Preparing the drawings that must accompany a patent application can be an intimidating task. Can you do the drawings yourself -- particularly if you're no draftsman, much less an artist? The answer is "yes," and by doing so, you'll not only save a bundle of money, but reap other benefits as well. Here's the lowdown.
When it comes to preparing patent drawings you have two options: using a professional draftsperson or preparing them yourself.
Using a professional draftsperson. Many inventors turn the job of preparing drawings over to a professional draftsperson. This can be costly. Typically, you'll pay $75 to $150 per sheet of patent drawings. Because most patent applications have two or more sheets of drawings, you can easily shell out many hundreds of dollars per patent application.
Advantages of doing the drawings yourself. Fortunately, if you can do the patent application, you can probably do the patent drawings yourself, too. You'll need to learn some U.S. Patent and Trademark Office (USPTO) rules, and there's a certain learning curve. But there are many rewards. In addition to saving a ton of money on the application, you will be able to:
Here are the various ways you can create your own drawings:Prepare and file a provisional patent application online, with Nolo’s easy-to-use Online Provisional Patent Application.
The traditional way of making patent drawings is with pen and ruler, in black and white. The basic tools are inexpensive, but drawing is fairly difficult because you must use India ink. There is little room for mistakes -- except for very small marks, it is difficult to correct misplaced ink lines.
Also, you must learn basic drawing techniques, especially how to draw perspective views that show all the features of your invention. One trick that helps for some inventions is to trace photographs onto paper.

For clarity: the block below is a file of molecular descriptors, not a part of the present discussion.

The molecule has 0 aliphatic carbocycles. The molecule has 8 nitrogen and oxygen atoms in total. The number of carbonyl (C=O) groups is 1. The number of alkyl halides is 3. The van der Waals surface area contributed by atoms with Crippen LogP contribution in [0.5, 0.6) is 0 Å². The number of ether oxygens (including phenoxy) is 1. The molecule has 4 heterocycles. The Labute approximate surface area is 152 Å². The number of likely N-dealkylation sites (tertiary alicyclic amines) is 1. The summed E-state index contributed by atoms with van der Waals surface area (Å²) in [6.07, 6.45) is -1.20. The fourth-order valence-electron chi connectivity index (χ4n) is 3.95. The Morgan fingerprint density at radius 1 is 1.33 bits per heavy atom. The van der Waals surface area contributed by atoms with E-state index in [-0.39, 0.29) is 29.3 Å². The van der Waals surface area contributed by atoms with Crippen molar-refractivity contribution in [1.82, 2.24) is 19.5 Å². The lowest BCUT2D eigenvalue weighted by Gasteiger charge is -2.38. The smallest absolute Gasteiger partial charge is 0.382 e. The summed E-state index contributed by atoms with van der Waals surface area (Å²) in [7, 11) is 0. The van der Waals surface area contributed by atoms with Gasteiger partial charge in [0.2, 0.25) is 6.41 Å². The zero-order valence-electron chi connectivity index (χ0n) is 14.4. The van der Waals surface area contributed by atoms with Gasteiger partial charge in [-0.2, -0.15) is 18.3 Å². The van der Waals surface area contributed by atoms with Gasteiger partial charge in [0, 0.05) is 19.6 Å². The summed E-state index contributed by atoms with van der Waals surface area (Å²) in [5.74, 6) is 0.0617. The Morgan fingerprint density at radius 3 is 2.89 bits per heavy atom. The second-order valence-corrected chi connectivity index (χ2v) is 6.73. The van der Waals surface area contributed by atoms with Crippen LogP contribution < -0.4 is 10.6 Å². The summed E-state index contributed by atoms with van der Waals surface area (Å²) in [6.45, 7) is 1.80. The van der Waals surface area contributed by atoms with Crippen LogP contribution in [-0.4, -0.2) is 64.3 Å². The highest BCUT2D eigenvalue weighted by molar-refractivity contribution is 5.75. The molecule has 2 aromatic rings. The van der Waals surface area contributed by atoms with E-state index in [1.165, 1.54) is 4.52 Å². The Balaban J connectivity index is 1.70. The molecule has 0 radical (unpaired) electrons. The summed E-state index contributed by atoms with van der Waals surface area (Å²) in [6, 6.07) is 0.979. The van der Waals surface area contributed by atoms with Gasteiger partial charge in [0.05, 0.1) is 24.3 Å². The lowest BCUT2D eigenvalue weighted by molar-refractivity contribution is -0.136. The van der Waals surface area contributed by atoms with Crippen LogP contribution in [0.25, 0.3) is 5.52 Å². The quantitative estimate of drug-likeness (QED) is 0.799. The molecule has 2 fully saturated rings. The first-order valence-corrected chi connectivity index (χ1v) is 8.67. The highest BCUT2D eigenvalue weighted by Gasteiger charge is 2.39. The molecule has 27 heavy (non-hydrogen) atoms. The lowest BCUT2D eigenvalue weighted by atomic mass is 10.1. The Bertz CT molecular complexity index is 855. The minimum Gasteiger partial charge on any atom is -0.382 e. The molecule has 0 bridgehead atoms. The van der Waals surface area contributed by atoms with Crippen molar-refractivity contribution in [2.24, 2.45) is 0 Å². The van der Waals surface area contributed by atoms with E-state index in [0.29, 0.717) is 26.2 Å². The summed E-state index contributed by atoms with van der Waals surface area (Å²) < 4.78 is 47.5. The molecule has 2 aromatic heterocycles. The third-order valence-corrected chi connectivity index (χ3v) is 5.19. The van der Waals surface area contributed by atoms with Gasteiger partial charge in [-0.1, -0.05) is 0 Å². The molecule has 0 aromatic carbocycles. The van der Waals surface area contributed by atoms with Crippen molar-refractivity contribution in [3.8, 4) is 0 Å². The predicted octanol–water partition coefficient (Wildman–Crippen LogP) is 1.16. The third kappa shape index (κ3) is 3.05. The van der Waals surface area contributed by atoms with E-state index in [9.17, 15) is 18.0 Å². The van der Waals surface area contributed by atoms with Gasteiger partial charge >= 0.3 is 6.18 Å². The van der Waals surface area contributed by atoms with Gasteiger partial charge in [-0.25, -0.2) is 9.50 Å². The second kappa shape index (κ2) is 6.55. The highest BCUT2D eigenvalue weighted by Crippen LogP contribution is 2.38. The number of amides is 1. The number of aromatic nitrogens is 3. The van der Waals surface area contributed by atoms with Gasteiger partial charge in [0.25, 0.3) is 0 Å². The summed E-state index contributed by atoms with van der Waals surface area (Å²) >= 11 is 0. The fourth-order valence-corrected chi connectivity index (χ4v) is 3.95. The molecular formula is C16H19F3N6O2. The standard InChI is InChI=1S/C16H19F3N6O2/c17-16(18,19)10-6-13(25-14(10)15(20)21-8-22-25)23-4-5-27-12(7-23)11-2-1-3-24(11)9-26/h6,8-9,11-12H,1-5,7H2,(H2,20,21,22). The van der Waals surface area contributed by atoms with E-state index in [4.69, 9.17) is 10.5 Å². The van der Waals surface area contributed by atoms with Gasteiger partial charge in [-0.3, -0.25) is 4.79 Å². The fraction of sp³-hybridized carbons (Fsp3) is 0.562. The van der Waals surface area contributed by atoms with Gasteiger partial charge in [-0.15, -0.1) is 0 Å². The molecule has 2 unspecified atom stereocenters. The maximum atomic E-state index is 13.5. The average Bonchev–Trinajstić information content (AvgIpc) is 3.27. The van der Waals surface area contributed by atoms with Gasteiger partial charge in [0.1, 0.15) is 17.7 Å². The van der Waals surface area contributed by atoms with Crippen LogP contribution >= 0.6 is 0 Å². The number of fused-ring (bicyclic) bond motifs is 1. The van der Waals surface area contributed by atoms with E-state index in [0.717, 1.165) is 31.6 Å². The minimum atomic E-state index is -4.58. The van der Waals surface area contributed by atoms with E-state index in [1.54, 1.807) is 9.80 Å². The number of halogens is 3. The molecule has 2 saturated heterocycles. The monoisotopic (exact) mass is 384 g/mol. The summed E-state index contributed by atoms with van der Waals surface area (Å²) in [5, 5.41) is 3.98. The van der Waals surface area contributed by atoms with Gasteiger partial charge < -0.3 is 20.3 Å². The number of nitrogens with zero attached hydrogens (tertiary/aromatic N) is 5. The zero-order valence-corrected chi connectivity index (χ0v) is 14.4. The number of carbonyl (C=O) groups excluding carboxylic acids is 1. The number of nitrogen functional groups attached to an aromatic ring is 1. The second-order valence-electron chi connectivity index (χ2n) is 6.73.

If it's necessary to illustrate your invention properly, color drawings (and color photographs) may also be used. In order to do so, you'll have to:
Black and white photos are rarely used and will only be accepted in applications in which the invention is not capable of being illustrated in an ink drawing or where the invention is shown more clearly in a photograph -- for example, photographs or photomicrographs of electrophoresis gels, cell cultures, animals, plants, or crystalline structures.
If you are artistically and photographically challenged, modern computer-aided drawing (CAD) programs are close to miraculous. They let you produce accurate drawings even if you qualify as a certified drafting dunce.And you can correct mistakes as easily as you correct typos with a word processor.
CAD equipment can be expensive. CAD software programs, however, are not cheap; suitable ones are available for one to several hundred dollars. Optional but helpful equipment includes a scanner and digital camera.
Creating a drawing from photos. If you have a scanner, you can scan a photograph and import the scanned image into a CAD program. If you have a digital camera, you can photograph the object and transfer the image directly to your computer through a cable. Once it's there, tracing it is easy (and because you use a mouse instead of a pen, you don't even need a steady hand to trace the image).
Drawing from scratch. You can also use a CAD program to draw your invention from scratch. For this, you'll be better off with a program that lets you construct a three-dimensional representation of your invention by using and modifying geometric building blocks. You can then manipulate the model to produce different views and perspectives.
If you are ready to do your patent drawings yourself, and save yourself a bundle of money on draftsman fees, get How to Make Patent Drawings: A Patent It Yourself Companion, by Jack Lo and David Pressman (Nolo).